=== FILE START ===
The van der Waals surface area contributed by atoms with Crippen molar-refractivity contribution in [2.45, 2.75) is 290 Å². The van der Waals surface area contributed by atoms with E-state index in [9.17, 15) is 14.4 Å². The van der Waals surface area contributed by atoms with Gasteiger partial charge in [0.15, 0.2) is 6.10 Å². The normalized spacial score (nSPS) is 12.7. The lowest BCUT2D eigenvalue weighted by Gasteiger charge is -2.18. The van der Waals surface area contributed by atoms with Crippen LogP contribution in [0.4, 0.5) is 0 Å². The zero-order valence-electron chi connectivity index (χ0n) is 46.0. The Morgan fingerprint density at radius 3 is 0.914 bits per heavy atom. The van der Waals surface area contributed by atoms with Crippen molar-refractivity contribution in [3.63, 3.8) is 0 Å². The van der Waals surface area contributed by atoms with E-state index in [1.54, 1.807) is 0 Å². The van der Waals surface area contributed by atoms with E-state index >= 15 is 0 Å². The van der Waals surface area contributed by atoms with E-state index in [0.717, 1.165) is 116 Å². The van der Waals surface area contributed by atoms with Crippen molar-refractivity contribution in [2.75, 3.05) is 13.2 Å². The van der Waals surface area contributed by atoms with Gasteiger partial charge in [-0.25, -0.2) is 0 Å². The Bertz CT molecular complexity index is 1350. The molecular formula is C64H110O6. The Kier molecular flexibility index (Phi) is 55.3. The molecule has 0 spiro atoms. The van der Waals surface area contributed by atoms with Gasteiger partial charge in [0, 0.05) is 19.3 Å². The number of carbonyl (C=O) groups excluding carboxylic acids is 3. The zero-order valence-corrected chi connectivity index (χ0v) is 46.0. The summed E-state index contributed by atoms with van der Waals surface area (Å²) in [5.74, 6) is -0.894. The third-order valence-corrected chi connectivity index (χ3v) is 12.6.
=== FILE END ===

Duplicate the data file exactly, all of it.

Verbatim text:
The van der Waals surface area contributed by atoms with Crippen molar-refractivity contribution in [2.45, 2.75) is 290 Å². The van der Waals surface area contributed by atoms with E-state index in [9.17, 15) is 14.4 Å². The van der Waals surface area contributed by atoms with Gasteiger partial charge in [0.15, 0.2) is 6.10 Å². The normalized spacial score (nSPS) is 12.7. The lowest BCUT2D eigenvalue weighted by Gasteiger charge is -2.18. The van der Waals surface area contributed by atoms with Crippen LogP contribution in [0.4, 0.5) is 0 Å². The zero-order valence-electron chi connectivity index (χ0n) is 46.0. The Morgan fingerprint density at radius 3 is 0.914 bits per heavy atom. The van der Waals surface area contributed by atoms with Crippen molar-refractivity contribution in [3.63, 3.8) is 0 Å². The van der Waals surface area contributed by atoms with E-state index in [1.54, 1.807) is 0 Å². The van der Waals surface area contributed by atoms with E-state index >= 15 is 0 Å². The van der Waals surface area contributed by atoms with E-state index in [0.717, 1.165) is 116 Å². The van der Waals surface area contributed by atoms with Crippen molar-refractivity contribution in [2.75, 3.05) is 13.2 Å². The van der Waals surface area contributed by atoms with Gasteiger partial charge in [-0.25, -0.2) is 0 Å². The Bertz CT molecular complexity index is 1350. The molecular formula is C64H110O6. The Kier molecular flexibility index (Phi) is 55.3. The molecule has 0 spiro atoms. The van der Waals surface area contributed by atoms with Gasteiger partial charge in [0, 0.05) is 19.3 Å². The number of carbonyl (C=O) groups excluding carboxylic acids is 3. The zero-order valence-corrected chi connectivity index (χ0v) is 46.0. The summed E-state index contributed by atoms with van der Waals surface area (Å²) in [5.74, 6) is -0.894. The third-order valence-corrected chi connectivity index (χ3v) is 12.6.